Pain Relievers Linked to Hearing Loss in Women

By Pat Anson, Editor

Long-term use of acetaminophen and ibuprofen raises the risk of hearing loss in older women, according to a new study published in the American Journal of Epidemiology.

Researchers at Brigham and Women’s Hospital in Boston analyzed data from over 55,000 women between the ages of 48 and 73 enrolled in the Nurses’ Health Study, a long-term study that began in 1976.

They found that about 1 in 6 women who used ibuprofen or acetaminophen for at least six years suffered some degree of hearing loss. No such link was found in the women who used regular doses of aspirin.

“Although the magnitude of higher risk of hearing loss with analgesic use was modest, given how commonly these medications are used, even a small increase in risk could have important health implications,” said senior author Gary Curhan, MD, a physician in the Channing Division of Network Medicine at Brigham and Women’s Hospital.

“Assuming causality, this would mean that approximately 16.2 percent of hearing loss occurring in these women could be due to ibuprofen or acetaminophen use.”

Curhan noted the study was limited to mostly older, white women participating in the Nurses’ Health Study and that further investigation with larger and more diverse populations would be needed to better understand the connection between hearing loss and pain reliever use.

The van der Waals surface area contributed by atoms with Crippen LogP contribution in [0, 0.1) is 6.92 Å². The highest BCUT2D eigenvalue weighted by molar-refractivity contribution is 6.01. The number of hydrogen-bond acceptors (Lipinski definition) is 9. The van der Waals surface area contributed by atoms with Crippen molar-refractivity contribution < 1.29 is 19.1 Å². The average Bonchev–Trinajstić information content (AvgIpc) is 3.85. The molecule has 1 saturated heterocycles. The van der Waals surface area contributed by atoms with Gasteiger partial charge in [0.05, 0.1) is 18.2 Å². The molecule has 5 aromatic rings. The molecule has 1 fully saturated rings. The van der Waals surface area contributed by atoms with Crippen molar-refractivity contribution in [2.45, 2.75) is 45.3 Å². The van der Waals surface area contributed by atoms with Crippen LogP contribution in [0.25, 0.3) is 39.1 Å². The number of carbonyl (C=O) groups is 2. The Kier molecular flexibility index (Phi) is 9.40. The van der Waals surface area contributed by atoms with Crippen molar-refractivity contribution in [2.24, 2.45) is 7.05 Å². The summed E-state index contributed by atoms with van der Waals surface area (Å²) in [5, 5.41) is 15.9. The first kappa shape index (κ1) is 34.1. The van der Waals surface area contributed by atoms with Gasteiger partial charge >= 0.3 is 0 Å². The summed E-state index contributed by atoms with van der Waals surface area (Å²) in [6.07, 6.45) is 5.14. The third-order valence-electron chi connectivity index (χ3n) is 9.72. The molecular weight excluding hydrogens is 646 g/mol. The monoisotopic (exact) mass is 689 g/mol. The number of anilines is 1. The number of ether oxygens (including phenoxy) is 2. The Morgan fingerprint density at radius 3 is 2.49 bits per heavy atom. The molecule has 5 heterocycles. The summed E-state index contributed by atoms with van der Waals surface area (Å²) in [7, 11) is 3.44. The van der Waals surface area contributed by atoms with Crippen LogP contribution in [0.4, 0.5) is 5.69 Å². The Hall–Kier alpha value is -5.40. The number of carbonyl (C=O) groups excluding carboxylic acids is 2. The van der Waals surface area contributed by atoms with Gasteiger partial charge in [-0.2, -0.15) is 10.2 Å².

The researchers have previously published findings that indicate high frequency use of non-steroidal anti-inflammatory drugs (NSAIDS) and acetaminophen is associated with hearing loss in men and younger women. High doses of aspirin have also been associated with hearing loss.

The new study did not look at why the medications affect hearing, but previous research suggests the pain relievers affect blood and oxygen flow to sensitive parts of the ear that may compromise hearing.

About two- thirds of women in the U.S. over the age of 60 report some degree of hearing loss.

“Hearing loss is extremely common in the United States and can have a profound impact on quality of life,” said Curhan. “Finding modifiable risk factors could help us identify ways to lower risk before hearing loss begins and slow progression in those with hearing loss.”

Many people wrongly believe that over-the-counter pain relievers are relatively safe because they are available without a prescription. But studies have linked NSAIDs and acetaminophen to cardiovascular disease, hypertension, kidney problems and liver failure.

“I worry that people think NSAIDs and acetaminophen are completely safe, and that they don’t need to think about their potential (side effects),” Curhan told Time.  “But particularly for people who are taking them for chronic pain, I try to encourage them to look at why they are having the pain, not what they can take to try to treat the pain.”